Even though it’s been over a decade ago, I vividly recall my shock when sitting, as a board member, in a committee meeting for a major non-profit. The chair asked us each to report back on the task we agreed to do. The second told us that she hadn’t started on her assignment because it had been a very busy month at work. Also, she didn’t offer a deadline by which she would get it done. Nor did she acknowledge how her lapse was going to stall our project.

As a former WSJ and NBC journalist, I lived by deadlines and, unless I was at death’s door, I was expected to keep them. The man across from me, a former Marine, was the only other person who looked momentarily startled as the chair continued around the table, asking others to give their reports. When our committee took a break, and the Marine and I fell into step towards the coffee, he turned to me and said, point blank, “My wife’s also a journalist. She warned me that things would be different in civilian life. She’s encouraged me by saying that perhaps only soldiers, surgeons and journalists must be utterly accountable for the task we are given.”

As serial entrepreneur and investor Brad Feld noted, some people don’t even follow up on a chance to participate in their declared interest. He’s discovered a powerfully simple way of weeding out those who lack follow-through. Assign them a task and see what they do or don’t do.
If this is a hot button behavior for you, too, here are four ways to spur people to keep the agreements they make:

1. Specificity Boosts Clarity and Accountability
The more concrete the agreement, the more clear the obligation and the more difficult it is for someone to misunderstand. “Please get right on that” does not create as much clarity nor accountability as, “Please finalize your choice of vendors by 5 p.m. tomorrow.”
2. Peer Accountability Pins Us Together
Although this did not work on the non-profit committee, when peers meet face-to-face or via group video and make specific agreements with each other and they all have a stake in the outcome there’s a higher probability of securing accountability.
3. Written Proof So We Don’t Goof
To reinforce the power of mutual accountability, have a designated meeting recorder (or take turns with the role) so one participant is responsible for recording action items, deadlines and who’s responsible for each item. The recorder sends that list to all participants’ computers before they leave the meeting.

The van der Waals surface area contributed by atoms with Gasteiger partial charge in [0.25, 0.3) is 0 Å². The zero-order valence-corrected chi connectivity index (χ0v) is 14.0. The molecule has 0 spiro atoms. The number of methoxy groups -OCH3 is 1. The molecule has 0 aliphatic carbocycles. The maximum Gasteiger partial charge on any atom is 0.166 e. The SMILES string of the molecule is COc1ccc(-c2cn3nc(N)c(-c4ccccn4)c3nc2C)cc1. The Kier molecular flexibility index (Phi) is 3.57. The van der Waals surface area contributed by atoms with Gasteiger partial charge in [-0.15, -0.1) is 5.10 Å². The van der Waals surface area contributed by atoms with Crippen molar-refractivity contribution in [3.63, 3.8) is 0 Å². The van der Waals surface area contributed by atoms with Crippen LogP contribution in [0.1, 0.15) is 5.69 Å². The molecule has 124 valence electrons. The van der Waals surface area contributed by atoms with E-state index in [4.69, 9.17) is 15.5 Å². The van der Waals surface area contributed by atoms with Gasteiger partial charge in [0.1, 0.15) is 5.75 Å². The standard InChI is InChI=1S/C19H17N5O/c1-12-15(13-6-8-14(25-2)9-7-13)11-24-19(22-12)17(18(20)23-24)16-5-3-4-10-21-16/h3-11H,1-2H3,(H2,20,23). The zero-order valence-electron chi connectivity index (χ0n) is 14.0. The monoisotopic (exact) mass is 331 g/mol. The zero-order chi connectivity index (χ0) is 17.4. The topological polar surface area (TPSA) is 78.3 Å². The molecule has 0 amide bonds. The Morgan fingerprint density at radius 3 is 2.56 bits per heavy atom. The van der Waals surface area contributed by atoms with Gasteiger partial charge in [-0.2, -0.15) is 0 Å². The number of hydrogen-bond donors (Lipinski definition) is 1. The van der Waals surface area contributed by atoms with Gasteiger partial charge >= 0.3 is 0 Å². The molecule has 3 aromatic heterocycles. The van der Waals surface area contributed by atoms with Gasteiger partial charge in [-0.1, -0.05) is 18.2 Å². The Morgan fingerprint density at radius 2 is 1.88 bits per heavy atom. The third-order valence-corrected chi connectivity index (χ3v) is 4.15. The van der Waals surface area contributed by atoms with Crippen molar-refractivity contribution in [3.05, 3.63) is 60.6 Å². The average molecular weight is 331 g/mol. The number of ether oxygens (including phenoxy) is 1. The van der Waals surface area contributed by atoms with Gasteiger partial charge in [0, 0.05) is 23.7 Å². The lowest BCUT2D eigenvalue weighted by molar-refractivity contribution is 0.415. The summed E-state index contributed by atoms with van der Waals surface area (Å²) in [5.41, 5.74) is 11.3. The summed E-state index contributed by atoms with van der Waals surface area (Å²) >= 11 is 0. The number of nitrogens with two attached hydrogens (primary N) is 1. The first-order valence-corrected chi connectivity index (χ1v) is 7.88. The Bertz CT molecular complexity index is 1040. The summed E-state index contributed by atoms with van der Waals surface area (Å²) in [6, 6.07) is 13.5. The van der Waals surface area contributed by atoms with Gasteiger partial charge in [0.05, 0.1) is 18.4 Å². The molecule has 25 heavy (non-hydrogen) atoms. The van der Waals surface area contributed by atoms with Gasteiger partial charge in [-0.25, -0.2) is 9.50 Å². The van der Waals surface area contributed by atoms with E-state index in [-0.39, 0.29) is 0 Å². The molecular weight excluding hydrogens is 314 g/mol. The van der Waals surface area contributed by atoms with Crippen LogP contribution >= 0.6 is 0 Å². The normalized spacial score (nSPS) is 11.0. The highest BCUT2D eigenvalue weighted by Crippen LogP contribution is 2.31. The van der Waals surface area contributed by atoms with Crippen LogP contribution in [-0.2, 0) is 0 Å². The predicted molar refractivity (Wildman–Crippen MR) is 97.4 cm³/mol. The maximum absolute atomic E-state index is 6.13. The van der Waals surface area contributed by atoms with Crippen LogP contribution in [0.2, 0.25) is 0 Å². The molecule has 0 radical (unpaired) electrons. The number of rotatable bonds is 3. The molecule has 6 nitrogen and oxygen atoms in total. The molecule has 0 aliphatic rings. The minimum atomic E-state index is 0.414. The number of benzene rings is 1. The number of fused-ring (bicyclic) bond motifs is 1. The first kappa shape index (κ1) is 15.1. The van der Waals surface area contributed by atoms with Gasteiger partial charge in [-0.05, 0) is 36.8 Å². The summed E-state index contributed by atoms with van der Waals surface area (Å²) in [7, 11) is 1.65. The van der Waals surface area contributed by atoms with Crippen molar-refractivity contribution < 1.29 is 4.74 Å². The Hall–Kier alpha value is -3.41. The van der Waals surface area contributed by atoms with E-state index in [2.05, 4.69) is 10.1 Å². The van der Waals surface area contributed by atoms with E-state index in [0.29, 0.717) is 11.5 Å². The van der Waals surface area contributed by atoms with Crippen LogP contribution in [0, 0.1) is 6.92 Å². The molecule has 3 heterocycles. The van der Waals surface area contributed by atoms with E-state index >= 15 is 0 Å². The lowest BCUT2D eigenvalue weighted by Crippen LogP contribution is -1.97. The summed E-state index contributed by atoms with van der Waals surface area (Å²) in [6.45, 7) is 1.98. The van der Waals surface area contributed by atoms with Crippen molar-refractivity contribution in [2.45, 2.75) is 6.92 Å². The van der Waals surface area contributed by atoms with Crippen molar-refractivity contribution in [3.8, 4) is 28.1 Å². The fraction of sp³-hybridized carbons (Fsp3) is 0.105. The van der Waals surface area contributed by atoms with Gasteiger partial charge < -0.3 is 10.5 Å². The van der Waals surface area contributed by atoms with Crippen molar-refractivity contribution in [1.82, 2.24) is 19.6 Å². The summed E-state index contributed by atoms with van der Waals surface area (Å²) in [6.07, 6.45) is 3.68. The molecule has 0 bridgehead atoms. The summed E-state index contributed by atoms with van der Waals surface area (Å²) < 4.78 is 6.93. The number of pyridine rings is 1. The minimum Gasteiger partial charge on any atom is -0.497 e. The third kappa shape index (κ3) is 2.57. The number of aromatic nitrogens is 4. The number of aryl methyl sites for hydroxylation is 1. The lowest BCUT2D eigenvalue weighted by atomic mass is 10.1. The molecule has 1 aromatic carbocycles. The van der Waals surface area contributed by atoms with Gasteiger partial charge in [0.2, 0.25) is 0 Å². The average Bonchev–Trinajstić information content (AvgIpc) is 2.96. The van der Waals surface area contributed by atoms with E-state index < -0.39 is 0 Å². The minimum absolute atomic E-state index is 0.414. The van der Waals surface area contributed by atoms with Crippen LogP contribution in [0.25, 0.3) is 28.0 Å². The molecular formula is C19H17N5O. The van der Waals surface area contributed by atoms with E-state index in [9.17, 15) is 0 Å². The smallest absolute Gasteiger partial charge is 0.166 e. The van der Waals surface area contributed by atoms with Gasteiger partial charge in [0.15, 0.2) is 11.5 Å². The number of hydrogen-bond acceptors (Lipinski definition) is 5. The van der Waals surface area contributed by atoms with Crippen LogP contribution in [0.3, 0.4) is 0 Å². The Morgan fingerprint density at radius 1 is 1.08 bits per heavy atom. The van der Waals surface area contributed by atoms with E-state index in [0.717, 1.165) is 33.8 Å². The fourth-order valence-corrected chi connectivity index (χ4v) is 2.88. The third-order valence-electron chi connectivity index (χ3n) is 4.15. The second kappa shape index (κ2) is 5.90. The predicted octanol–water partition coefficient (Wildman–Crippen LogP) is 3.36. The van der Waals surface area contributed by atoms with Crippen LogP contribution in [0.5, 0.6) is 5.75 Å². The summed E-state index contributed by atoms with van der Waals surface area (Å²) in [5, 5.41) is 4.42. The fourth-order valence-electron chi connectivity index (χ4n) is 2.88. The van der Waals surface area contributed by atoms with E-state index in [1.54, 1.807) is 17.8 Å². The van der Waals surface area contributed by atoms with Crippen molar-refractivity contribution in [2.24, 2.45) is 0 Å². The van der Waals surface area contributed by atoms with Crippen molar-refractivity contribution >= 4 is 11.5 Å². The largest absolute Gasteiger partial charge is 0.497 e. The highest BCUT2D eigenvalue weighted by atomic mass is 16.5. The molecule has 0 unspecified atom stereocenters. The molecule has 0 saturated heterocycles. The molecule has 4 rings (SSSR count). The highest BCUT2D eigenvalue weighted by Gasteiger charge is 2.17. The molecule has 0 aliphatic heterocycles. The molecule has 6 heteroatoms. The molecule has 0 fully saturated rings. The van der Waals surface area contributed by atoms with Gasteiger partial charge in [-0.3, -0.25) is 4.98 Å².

4. Upfront Rules of Engagement Are Our Guardrails
A company, team, or committee is more likely to spur mutual accountability when it adopts a few, specific agreements about how people will operate together, from punctuality to pithiness in writing or conversing.

Not keeping one’s word is a form of betrayal akin to lying by omission. Alternatively, Margaret Paul offers five reasons to do what you say you will do. Carl Jung wrote, “You are what you do, not what you say you will do.”

“Consistently doing what you say you will do is the foundation of integrity,” according to Skip Prichard. Not keeping agreements pushes others away. Conversely, keeping our commitments to each other cultivates the mutuality mindset that makes us want to provider smarter support sooner.

Author's Bio: 

Kare Anderson’s TED talk on The Web of Humanity: Be an Opportunity Maker has attracted over 2.5 million views. She is an Emmy-winning former NBC and Wall Street Journal journalist, now a speaker on connective behavior and quotability. Her TEDx talk on Redefine Your Life Around a Mutuality Mindset is now a standard session for employees and invited clients at 14 national and global corporations. Her ideas have been cited in 16 books. Her clients are as diverse as Salesforce, Novartis, and The Skoll Foundation. She was a founding board member of Annie’s Homegrown and co-founder of nine women’s political PACs. For Obama's first presidential campaign she created over 208 issues formation teams. She was Pacific Telesis' first Cable TV and Wideband Division Director and a founding board member of Annie's Homegrown. Kare is the author of How We Can Be Greater Together, Opportunity Makers, Mutuality Matters, Moving From Me to We, Beauty Inside Out, Walk Your Talk, Getting What You Want, and Resolving Conflict Sooner. She serves on the boards of The Business Innovation Factory, TEDxMarin, and World Affairs Council Marin.